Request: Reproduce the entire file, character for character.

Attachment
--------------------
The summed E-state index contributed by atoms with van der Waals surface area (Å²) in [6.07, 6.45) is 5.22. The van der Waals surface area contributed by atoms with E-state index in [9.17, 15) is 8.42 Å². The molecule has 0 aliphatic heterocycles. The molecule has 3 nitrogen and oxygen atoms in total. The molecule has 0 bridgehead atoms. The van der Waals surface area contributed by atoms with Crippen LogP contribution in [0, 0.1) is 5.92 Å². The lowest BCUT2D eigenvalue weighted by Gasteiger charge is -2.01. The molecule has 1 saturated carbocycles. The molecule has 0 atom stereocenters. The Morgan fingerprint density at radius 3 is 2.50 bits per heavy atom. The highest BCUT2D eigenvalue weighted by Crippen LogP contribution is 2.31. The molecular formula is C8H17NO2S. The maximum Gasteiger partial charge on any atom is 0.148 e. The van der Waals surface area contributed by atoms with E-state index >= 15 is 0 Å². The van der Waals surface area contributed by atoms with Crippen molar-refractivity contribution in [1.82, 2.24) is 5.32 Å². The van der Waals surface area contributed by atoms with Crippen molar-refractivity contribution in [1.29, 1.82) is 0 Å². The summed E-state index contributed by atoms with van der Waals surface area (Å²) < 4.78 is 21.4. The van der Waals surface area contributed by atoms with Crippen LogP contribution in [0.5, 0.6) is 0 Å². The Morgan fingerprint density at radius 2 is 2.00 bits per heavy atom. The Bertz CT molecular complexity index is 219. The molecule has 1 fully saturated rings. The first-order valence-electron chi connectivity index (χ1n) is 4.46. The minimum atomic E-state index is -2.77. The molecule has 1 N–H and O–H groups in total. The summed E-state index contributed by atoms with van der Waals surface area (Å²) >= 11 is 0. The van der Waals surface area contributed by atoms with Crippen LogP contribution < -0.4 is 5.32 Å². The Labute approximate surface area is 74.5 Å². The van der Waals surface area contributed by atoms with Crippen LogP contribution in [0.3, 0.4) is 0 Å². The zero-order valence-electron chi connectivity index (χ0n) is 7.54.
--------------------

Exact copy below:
The summed E-state index contributed by atoms with van der Waals surface area (Å²) in [6.07, 6.45) is 5.22. The van der Waals surface area contributed by atoms with E-state index in [9.17, 15) is 8.42 Å². The molecule has 0 aliphatic heterocycles. The molecule has 3 nitrogen and oxygen atoms in total. The molecule has 0 bridgehead atoms. The van der Waals surface area contributed by atoms with Crippen LogP contribution in [0, 0.1) is 5.92 Å². The lowest BCUT2D eigenvalue weighted by Gasteiger charge is -2.01. The molecule has 1 saturated carbocycles. The molecule has 0 atom stereocenters. The Morgan fingerprint density at radius 3 is 2.50 bits per heavy atom. The highest BCUT2D eigenvalue weighted by Crippen LogP contribution is 2.31. The molecular formula is C8H17NO2S. The maximum Gasteiger partial charge on any atom is 0.148 e. The van der Waals surface area contributed by atoms with E-state index >= 15 is 0 Å². The van der Waals surface area contributed by atoms with Crippen molar-refractivity contribution in [1.82, 2.24) is 5.32 Å². The van der Waals surface area contributed by atoms with Crippen molar-refractivity contribution in [1.29, 1.82) is 0 Å². The summed E-state index contributed by atoms with van der Waals surface area (Å²) < 4.78 is 21.4. The van der Waals surface area contributed by atoms with Crippen LogP contribution in [0.5, 0.6) is 0 Å². The Morgan fingerprint density at radius 2 is 2.00 bits per heavy atom. The Bertz CT molecular complexity index is 219. The molecule has 1 fully saturated rings. The first-order valence-electron chi connectivity index (χ1n) is 4.46. The minimum atomic E-state index is -2.77. The molecule has 1 N–H and O–H groups in total. The summed E-state index contributed by atoms with van der Waals surface area (Å²) >= 11 is 0. The van der Waals surface area contributed by atoms with Crippen LogP contribution < -0.4 is 5.32 Å². The Labute approximate surface area is 74.5 Å². The van der Waals surface area contributed by atoms with Crippen LogP contribution in [0.3, 0.4) is 0 Å². The zero-order valence-electron chi connectivity index (χ0n) is 7.54.